Of course, the question remains -- does "Hitchcock" do justice to his namesake or is it a bunch of empty thrills?
PRO: It's A Great Deal More Fun Than "Lincoln" The tone of "Hitchcock," directed by Sacha Gervasi ("Anvil!"), is established in the opening moments through a flashback to the Ed Gein murders that inspired "Psycho." That is, of course, until the familiar theme music of "Alfred Hitchcock Presents" starts to play, as Hitchcock (Hopkins) addresses the audience in a cheerful manner. From the outset, this movie isn't interested in stiff biographical detail, instead insisting on a kind of cursory survey of the personal and professional details that surrounded "Psycho" (it is based, in part, on the far more academic "Alfred Hitchcock and the Making of 'Psycho,'" one of the better books on the subject, by Stephen Rebello). As such, it's got a buoyant, bubbly vibe, flitting between various subplots and shout-outs to the master himself; for a chronicle of such a dark film, it's almost effervescently good-natured. Quite frankly, it makes Steven Spielberg's bone-dry historical biopic "Lincoln" seem stodgy and old-fashioned by comparison.
CON: It Could Have Been More Hitchcock-y There are moments where you feel like Gervasi is trying to emulate -- or at the very least, roughly approximate -- the sensation of watching one of Hitch's movies, both in terms of the make-up of the frame and his use of the camera (it was shot beautifully by frequent David Fincher collaborator Jeff Cronenweth). But at other times, the intent goes slack and the film loses its sense of heightened stylization. The point is made that the material and the director were starting to uncomfortably blur (more on that in a minute) and, had "Hitchcock" been more chockablock with outright references, the tone could have shifted from winningly winking to annoyingly jokey, which would have been deathly. That said, had a more sustained visual consistency been reached, it could have taken this movie from a sugary-sweet confection to something profoundly amazing.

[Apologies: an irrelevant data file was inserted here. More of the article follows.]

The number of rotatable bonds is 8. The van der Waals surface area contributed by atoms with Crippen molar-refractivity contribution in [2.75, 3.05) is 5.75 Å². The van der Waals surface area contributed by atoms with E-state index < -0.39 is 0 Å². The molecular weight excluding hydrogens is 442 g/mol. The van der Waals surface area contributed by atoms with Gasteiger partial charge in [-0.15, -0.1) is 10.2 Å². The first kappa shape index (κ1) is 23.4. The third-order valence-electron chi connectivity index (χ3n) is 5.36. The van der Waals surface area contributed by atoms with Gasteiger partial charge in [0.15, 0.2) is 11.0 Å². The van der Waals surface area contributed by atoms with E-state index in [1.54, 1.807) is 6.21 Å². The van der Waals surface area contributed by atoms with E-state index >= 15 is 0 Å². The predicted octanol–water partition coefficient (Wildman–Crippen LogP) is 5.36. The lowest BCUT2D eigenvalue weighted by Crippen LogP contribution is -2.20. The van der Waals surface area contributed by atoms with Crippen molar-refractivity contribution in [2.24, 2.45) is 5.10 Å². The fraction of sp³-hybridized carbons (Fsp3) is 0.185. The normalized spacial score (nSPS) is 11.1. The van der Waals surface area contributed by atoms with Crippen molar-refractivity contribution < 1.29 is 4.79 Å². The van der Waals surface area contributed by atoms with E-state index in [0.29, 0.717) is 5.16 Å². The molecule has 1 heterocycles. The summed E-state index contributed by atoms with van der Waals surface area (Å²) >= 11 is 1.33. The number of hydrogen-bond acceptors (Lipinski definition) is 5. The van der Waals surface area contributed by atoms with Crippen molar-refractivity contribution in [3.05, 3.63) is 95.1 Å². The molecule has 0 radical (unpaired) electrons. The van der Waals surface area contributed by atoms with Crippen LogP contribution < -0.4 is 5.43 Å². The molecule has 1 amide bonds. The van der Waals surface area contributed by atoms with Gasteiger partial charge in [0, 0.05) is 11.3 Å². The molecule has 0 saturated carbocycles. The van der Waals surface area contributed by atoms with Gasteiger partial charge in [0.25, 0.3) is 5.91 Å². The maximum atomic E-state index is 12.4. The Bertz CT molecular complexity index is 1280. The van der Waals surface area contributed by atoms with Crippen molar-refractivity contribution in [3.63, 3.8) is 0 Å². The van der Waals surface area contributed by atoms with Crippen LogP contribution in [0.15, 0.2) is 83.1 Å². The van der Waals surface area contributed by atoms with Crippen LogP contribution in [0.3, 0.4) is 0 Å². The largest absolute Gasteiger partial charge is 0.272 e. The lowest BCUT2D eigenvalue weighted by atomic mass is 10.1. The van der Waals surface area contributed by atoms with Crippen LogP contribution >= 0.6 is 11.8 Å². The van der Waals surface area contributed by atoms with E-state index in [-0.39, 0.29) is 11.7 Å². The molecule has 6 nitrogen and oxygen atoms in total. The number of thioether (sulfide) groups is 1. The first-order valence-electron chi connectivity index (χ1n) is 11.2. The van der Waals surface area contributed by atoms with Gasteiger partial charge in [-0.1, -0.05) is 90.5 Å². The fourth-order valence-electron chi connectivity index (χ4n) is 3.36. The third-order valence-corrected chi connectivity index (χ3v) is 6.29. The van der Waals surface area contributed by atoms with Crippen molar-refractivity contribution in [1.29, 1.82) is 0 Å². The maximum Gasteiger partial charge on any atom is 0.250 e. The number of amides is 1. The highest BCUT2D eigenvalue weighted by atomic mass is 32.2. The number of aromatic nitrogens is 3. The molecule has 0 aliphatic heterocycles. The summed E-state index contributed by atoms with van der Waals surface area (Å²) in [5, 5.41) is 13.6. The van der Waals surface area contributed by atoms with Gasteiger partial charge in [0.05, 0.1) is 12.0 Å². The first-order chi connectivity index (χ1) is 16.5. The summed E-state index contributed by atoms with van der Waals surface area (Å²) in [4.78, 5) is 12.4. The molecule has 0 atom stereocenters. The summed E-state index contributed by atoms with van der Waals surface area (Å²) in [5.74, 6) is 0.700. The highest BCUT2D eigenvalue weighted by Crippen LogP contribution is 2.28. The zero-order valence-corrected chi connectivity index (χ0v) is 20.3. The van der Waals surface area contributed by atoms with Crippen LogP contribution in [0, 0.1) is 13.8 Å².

PRO: It's Got One Of The Weirdest, Most Amazing Subplots Ever After the opening sequence, featuring Gein (played by underutilized character actor Michael Wincott), it seems like that bit of nastiness has been dealt with. But instead, Gein keeps popping up again and again, as Hitchcock's evil Jiminy Crickett. Sometimes Hitch inserts himself into true crime details of the Gein case and other times Gein appears to help Hitchcock investigate the supposed affair that his wife is having with a hacky novelist (Danny Huston). After the first couple of times, it stops being jarring and becomes some kind of super-weird embroidery. And I loved every second of it.
PRO: The Cast Is Superb Of course, Anthony Hopkins totally nails his performance as Hitchcock, capturing the impish devilishness that most who were close to the director describe, repeatedly. (This compared to Jones' morose malevolence.) But the movie pretty much belongs to the women, whether it's Mirren as the put-upon collaborator, who was every bit as important to the Hitchcock machine as the man himself; Scarlett Johansson as the voluptuous and saucer-eyed Janet Leigh; Jessica Biel as Vera Miles, who served as a kind of cautionary tale to other actors who slighted Hitchcock (she famously backed out of starring in "Vertigo" because she was pregnant, earning Hitchcock's scorn); or Toni Collette, barely recognizable as Hitchcock's secretary. Elsewhere, James D'Arcy (from "Cloud Atlas") plays Anthony Perkins as a jittery, repressed ball of nerves, Michael Stuhlbarg is Hitchcock's lawyer and Kurtwood Smith, years after playing the baddie in "RoboCop," is just as villainous as the censor who threatens "Psycho" at every turn.
CON: The "Survey" Approach Doesn't Always Work Coming out of the screening, a fellow critic (who I actually watched "The Girl" with, too), groaned that the movie played more like a behind-the-scenes documentary that you would find on a DVD than an actual narrative. I disagree, especially since the movie has such a big heart in the relationship between Hitchcock and his wife Alma. However, the film's anxiously unfocused nature will probably bug a lot of people. Sometimes you feel like it's hinting at another movie altogether, one that is more meditative and bizarre and way longer, but ends up getting pulled back to its wacky antics. I'm comfortable with that. But, in terms of missed opportunities, there are moments that stick out like a sore thumb. Part of this could have to do with the thorny legal issues surrounding what iconography they could or could not use (there isn't a decent moment set inside the Bates house, for one), but with other instances you feel like they just didn't have the time or energy (why not address the movie being shot in black-and-white, which lent itself to more low budget affairs? And where was Saul Bass?). The nerds' will sometimes be miffed, but if you're a casual filmgoer or have no knowledge of the protracted battle behind the scenes of "Psycho," chances are, you'll be thoroughly entertained.
PRO: The Score Danny Elfman has provided some of the more memorable scores of the year (particularly for "Frankenweenie" and "Dark Shadows"), but with "Hitchcock" he knocks it out of the park. The composer has approximated the Bernard Herrmann score of "Psycho" once before, for Gus Van Sant's ambitious (if ill-conceived) "Psycho" remake, but here he does more than just mimic the famous piece. He creates an often rollicking, sometimes melancholy backbone for the madness of "Hitchcock." Like most of the movie, Eflman's work is an absolute delight.